But the “European media space” remained largely a fantasy because most news organisations represented in Brussels are national in character and resolutely so in perspective. Some British publications take a doggedly critical approach to all things European. But even those that do not take a critical approach face the very real problem of reporting on highly-complex decision-making mechanisms, created to try to smooth away the inevitable conflicts that arise when 28 different nations pool their sovereignty.

European Union institutions, meanwhile, remain unfamiliar to Britons, particularly the European Commission, a hybrid – part civil service and part regulator – yet with the power of initiative in European law-making. Commissioners, have “cabinets” of their own close aides, yet most of the officials who work in their policy areas report not the Commissioner, but to the Director General of their department.

EU law-making bears little similarity to procedures in Britain where, providing that the Government has a decent Parliamentary majority, it can normally force through most pieces of legislation. Thus a Government announcement is worth reporting, as is any subsequent change of heart or Parliamentary setback.

But when should you report on a piece of European law-making? When it is proposed by the European Commission? The problem with this is that the European Commission knows that it will only get a proportion of what it asks for, and therefore will usually bid high, so that at least something is left at the end of the legislative sausage machine. The initial proposal may, therefore, be only the roughest guide to what will actually come about.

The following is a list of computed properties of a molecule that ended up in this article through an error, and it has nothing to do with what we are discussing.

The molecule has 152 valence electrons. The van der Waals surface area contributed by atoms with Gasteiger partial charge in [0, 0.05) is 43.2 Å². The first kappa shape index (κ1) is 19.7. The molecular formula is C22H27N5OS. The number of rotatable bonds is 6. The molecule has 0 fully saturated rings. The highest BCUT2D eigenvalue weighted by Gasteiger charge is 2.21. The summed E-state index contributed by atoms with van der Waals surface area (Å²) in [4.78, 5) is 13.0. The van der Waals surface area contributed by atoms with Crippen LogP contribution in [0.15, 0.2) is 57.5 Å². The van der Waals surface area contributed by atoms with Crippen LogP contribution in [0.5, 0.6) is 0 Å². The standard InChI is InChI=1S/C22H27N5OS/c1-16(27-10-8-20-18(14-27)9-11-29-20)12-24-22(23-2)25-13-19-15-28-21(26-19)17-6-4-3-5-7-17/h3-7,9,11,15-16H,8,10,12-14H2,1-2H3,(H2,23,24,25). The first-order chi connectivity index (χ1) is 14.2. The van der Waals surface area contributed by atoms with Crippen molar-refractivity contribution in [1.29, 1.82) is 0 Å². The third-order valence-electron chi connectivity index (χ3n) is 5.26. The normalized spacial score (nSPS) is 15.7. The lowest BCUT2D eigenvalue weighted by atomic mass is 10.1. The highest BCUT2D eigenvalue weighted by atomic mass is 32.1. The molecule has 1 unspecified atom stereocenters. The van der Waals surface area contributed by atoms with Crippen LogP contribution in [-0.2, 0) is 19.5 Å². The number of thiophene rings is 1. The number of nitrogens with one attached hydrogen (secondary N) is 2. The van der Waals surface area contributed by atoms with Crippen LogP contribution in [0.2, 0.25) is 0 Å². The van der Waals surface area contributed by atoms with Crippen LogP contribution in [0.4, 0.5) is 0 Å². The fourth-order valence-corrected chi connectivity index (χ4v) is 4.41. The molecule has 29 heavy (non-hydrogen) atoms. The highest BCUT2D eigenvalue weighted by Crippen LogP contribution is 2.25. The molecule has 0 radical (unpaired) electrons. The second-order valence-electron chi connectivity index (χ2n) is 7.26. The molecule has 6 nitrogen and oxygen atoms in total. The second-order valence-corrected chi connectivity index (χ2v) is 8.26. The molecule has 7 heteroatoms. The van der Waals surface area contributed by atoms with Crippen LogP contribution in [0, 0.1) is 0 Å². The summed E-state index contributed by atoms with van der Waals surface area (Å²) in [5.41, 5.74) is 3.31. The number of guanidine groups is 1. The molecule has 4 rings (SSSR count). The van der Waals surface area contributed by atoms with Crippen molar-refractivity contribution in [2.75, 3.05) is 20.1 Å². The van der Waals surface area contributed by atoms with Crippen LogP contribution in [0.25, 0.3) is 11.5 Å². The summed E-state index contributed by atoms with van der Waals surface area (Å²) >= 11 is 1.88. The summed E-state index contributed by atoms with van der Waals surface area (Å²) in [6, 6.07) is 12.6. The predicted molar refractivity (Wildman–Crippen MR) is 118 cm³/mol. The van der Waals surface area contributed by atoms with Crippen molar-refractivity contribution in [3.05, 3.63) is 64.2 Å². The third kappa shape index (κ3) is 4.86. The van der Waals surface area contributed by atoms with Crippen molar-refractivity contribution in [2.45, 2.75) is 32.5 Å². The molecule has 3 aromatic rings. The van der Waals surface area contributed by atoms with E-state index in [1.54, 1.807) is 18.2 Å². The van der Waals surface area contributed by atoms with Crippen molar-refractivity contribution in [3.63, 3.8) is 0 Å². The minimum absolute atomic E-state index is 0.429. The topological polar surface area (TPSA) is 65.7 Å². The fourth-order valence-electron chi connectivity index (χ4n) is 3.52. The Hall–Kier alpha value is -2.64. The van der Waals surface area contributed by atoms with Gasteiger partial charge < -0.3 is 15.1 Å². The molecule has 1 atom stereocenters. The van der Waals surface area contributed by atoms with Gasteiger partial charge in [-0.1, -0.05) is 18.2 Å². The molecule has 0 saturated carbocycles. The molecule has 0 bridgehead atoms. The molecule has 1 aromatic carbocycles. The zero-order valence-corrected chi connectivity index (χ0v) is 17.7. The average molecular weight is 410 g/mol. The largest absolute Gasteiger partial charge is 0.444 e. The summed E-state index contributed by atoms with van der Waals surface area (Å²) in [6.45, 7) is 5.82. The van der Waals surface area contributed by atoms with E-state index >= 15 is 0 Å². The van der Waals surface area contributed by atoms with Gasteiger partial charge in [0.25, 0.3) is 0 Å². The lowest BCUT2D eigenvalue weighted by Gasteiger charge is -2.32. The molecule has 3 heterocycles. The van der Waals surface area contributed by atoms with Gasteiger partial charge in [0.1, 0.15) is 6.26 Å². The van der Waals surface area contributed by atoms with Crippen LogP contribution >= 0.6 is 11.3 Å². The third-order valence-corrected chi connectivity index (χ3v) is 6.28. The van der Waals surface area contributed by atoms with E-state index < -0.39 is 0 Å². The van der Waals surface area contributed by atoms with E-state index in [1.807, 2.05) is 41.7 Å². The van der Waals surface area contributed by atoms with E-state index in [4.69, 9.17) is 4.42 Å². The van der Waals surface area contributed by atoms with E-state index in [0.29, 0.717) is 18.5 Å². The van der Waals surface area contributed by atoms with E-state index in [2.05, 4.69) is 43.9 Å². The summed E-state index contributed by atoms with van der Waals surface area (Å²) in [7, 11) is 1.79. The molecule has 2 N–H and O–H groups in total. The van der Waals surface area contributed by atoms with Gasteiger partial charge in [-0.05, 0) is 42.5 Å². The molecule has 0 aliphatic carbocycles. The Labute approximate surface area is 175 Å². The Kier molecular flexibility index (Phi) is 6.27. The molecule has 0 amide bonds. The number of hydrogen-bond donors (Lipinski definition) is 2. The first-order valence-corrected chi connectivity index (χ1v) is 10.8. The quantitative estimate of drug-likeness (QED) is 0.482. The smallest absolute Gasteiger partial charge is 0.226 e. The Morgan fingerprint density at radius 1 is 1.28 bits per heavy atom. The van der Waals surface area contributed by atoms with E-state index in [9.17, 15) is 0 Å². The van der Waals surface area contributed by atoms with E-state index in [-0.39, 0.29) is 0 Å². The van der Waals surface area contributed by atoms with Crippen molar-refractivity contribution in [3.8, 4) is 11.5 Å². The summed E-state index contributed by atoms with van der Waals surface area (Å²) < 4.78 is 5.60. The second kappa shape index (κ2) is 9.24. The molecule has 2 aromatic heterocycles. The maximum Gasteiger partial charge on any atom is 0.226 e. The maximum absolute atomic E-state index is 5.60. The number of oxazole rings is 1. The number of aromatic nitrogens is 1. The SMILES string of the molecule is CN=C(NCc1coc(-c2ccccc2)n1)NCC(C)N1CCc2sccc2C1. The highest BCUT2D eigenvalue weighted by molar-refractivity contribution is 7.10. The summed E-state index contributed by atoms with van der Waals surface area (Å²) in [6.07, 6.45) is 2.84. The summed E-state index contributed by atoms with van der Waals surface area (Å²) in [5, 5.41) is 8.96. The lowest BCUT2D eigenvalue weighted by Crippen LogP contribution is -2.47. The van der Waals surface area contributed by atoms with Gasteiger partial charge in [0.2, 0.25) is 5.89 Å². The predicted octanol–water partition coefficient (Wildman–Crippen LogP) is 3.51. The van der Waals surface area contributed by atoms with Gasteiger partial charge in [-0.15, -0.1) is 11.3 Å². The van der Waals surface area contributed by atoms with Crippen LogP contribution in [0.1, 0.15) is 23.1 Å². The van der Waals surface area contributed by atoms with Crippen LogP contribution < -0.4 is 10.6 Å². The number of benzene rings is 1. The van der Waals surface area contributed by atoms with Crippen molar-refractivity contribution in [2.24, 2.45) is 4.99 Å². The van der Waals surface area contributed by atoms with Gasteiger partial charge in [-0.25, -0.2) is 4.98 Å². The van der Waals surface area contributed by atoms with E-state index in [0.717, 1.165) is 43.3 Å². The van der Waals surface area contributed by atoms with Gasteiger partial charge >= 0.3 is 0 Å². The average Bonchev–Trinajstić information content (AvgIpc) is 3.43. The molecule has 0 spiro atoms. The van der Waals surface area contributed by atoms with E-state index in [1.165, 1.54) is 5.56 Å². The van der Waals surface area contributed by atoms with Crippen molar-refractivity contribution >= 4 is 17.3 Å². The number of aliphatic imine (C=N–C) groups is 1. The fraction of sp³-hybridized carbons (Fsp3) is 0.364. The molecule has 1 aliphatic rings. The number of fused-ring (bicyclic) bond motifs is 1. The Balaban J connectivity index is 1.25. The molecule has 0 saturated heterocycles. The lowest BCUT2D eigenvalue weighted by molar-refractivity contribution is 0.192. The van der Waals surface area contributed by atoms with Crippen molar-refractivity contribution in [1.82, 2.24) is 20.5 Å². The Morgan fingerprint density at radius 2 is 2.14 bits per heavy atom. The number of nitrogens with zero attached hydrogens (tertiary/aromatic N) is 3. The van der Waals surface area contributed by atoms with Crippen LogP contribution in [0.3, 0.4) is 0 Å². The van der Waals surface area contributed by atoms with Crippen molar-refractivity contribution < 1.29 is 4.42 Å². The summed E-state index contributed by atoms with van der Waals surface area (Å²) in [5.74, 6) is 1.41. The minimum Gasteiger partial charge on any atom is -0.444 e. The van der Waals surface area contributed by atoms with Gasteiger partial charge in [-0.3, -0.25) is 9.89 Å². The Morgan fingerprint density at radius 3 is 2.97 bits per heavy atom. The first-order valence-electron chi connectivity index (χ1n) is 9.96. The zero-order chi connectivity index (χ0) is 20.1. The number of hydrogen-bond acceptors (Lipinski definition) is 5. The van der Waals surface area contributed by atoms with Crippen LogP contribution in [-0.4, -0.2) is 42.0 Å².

So mostly we waited for the measure to be debated in the Council of Ministers, where the national governments meet. But even here there was always the risk of being asked by the editor, “Is this the final moment?”. The answer of course was often no.

This is because the European Parliament also has a very significant say. And in Strasbourg, the array of political groups that bargain and vote over legislation are unfamiliar to British political alignments.

So even senior journalists in London are often blissfully ignorant of the workings of the European Union. None of which makes life easy for the Remain campaign in the upcoming Referendum on British membership of the European Union, given part of its job is to correct misconceptions, explain what the EU does, which powers lie where and what role national governments play in decision-making in key policy areas.

Then, if they are to win, they also need to make the case for why it is either a positive force or a worthwhile compromise. Can Britain’s pro-Europeans do this before June 23? We are about to find out what happens when British voters finally come into contact with Planet Brussels.